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                      • #26
                        Great job, Matt! I have a decent of understanding of X inheritance, in theory. But seeing actual examples makes it much clearer.

                        Do you know if John Olson or anyone else has a tally of (anonymous) X chromosome comparisons and their actual relationships? It would be incredibly helpful if there was a public database, so good statistics on recombination could be computed.

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                        • #27
                          Originally posted by nathanm View Post
                          Great job, Matt! I have a decent of understanding of X inheritance, in theory. But seeing actual examples makes it much clearer.

                          Do you know if John Olson or anyone else has a tally of (anonymous) X chromosome comparisons and their actual relationships? It would be incredibly helpful if there was a public database, so good statistics on recombination could be computed.
                          John had an interest the other day and I would not be surprised if he's trying to find some now.

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                          • #28
                            Originally posted by nathanm View Post
                            Do you know if John Olson or anyone else has a tally of (anonymous) X chromosome comparisons and their actual relationships? It would be incredibly helpful if there was a public database, so good statistics on recombination could be computed.
                            Unfortunately, I don't track actual relationships, so I don't have any way of correlating that with X matches. That's one reason I was glad to see Matt publish the comparison of his family. I would encourage others who have had their family tested for several generations to do the same.

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                            • #29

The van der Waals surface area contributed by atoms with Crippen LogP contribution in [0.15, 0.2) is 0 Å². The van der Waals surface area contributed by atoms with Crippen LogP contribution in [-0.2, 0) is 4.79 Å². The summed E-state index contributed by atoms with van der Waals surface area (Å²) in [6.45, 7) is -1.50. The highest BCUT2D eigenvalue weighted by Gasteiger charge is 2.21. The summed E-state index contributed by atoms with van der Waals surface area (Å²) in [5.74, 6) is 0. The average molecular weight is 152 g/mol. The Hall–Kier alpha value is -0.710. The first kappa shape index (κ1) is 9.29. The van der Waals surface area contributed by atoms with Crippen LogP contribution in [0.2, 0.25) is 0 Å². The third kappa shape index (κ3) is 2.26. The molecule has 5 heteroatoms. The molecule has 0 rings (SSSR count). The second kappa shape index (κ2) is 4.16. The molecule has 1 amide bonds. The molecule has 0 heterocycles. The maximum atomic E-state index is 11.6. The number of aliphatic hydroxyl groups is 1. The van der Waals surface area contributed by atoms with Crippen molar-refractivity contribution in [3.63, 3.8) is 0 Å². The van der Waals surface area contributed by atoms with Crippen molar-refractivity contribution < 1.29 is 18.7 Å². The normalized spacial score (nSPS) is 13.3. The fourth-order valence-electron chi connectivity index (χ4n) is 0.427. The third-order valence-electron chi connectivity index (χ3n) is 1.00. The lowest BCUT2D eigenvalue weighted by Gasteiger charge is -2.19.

X-Chromosome Sharing from my kits

                              corrected a table that stated 100% when I meant 50%. The wording is right, the text in the table had a typo.. Corrected here...
                              Attached Files

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                              • #30
                                Originally posted by JOlson View Post
                                Unfortunately, I don't track actual relationships, so I don't have any way of correlating that with X matches. That's one reason I was glad to see Matt publish the comparison of his family. I would encourage others who have had their family tested for several generations to do the same.
                                Would it be possible to do the next best thing, and estimate the relationship based on the amount of shared autosomal DNA? Parent-child relationships should be fairly consistent. Then determine whether it's maternal or paternal depending on the sex of the parent, which you could tell based on whether they have one or two alleles for each bp on the X chromosome. Would something like that even be feasible, or do I assume too much? I'm not trying to make more work for you; just thinking out loud.